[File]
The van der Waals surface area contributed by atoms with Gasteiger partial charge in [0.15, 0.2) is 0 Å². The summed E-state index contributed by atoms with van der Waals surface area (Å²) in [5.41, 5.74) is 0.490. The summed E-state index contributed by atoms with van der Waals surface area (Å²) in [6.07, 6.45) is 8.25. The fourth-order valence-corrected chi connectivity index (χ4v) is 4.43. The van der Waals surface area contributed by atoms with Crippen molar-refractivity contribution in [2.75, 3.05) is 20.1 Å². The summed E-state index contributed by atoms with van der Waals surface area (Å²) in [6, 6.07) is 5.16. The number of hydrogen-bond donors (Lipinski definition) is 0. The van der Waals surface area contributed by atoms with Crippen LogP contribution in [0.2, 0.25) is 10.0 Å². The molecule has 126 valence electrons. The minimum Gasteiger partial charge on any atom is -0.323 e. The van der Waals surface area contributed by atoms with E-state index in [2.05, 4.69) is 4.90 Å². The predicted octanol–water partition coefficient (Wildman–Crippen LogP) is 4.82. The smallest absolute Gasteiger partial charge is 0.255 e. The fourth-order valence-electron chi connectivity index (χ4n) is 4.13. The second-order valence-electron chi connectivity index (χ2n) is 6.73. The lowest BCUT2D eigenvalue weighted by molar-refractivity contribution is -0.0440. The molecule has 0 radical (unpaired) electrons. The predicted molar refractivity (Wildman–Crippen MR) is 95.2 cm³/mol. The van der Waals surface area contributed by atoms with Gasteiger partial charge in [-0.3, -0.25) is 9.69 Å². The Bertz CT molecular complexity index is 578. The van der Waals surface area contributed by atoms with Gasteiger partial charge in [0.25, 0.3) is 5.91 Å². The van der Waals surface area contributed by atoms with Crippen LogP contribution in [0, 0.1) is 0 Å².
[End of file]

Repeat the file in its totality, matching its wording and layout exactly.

The van der Waals surface area contributed by atoms with Gasteiger partial charge in [0.15, 0.2) is 0 Å². The summed E-state index contributed by atoms with van der Waals surface area (Å²) in [5.41, 5.74) is 0.490. The summed E-state index contributed by atoms with van der Waals surface area (Å²) in [6.07, 6.45) is 8.25. The fourth-order valence-corrected chi connectivity index (χ4v) is 4.43. The van der Waals surface area contributed by atoms with Crippen molar-refractivity contribution in [2.75, 3.05) is 20.1 Å². The summed E-state index contributed by atoms with van der Waals surface area (Å²) in [6, 6.07) is 5.16. The number of hydrogen-bond donors (Lipinski definition) is 0. The van der Waals surface area contributed by atoms with Crippen LogP contribution in [0.2, 0.25) is 10.0 Å². The molecule has 126 valence electrons. The minimum Gasteiger partial charge on any atom is -0.323 e. The van der Waals surface area contributed by atoms with E-state index in [2.05, 4.69) is 4.90 Å². The predicted octanol–water partition coefficient (Wildman–Crippen LogP) is 4.82. The smallest absolute Gasteiger partial charge is 0.255 e. The fourth-order valence-electron chi connectivity index (χ4n) is 4.13. The second-order valence-electron chi connectivity index (χ2n) is 6.73. The lowest BCUT2D eigenvalue weighted by molar-refractivity contribution is -0.0440. The molecule has 0 radical (unpaired) electrons. The predicted molar refractivity (Wildman–Crippen MR) is 95.2 cm³/mol. The van der Waals surface area contributed by atoms with Gasteiger partial charge in [-0.3, -0.25) is 9.69 Å². The Bertz CT molecular complexity index is 578. The van der Waals surface area contributed by atoms with Gasteiger partial charge in [0.25, 0.3) is 5.91 Å². The van der Waals surface area contributed by atoms with Crippen LogP contribution in [0, 0.1) is 0 Å².